Checking Out


Wolfe's comments from the Introduction to Storeys from the Old Hotel

"'Checking Out' was written for Pamela Sargent's Afterlives, an anthology of life-after-death stories."


An unnamed man wakes up in a hotel room with no clear idea of how he has arrived there. He reminisces about a number of women with whom he's been involved: Jan, Jane and Joan. He realizes he cannot leave the room, and tries to phone his wife. She meanwhile is conversing about his recent burial. She hears no-one on the phone, "not even breathing".


  • The hotel room could be seen as a form of Purgatory -- or Hell, like a solitaire version of Sartre's Huis Clos. Perhaps the narrator is being punished for his (admitted) infidelity?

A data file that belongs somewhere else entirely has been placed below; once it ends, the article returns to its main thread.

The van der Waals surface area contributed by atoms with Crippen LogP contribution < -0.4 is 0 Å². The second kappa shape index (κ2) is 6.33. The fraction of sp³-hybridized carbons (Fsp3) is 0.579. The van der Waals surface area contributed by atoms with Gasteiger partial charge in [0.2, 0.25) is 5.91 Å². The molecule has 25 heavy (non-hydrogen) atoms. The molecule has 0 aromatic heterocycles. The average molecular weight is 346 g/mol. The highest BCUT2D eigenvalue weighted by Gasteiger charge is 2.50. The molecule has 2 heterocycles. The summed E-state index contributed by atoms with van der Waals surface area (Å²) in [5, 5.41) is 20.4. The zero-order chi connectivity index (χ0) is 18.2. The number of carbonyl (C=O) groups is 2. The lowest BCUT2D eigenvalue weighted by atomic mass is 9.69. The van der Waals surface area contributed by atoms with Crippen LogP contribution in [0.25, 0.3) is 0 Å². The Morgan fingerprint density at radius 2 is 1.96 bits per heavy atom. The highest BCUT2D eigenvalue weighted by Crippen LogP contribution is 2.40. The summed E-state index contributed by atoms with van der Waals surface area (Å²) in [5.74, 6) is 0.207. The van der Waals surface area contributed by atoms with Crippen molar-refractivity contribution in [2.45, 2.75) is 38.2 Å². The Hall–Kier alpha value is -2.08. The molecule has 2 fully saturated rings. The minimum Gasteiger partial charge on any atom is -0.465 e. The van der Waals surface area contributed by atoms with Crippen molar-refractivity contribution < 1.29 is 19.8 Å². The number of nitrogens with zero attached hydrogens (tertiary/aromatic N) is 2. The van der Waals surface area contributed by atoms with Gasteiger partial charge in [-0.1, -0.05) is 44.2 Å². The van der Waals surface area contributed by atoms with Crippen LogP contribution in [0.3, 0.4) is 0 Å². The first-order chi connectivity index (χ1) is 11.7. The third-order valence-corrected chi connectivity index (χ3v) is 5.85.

• The similarity of the three women's names is reminiscent of Forlesen, where each "generation" of characters has names that start with the same letter. It may suggest that they are in a sense representative of all women, and perhaps the unnamed narrator represents all men.
  • He keeps trying to throw the pictures away, throwing them "toward" the wastebasket, but it seems he never succeeds. The pictures may represent the guilt that haunts him.

Unresolved Questions

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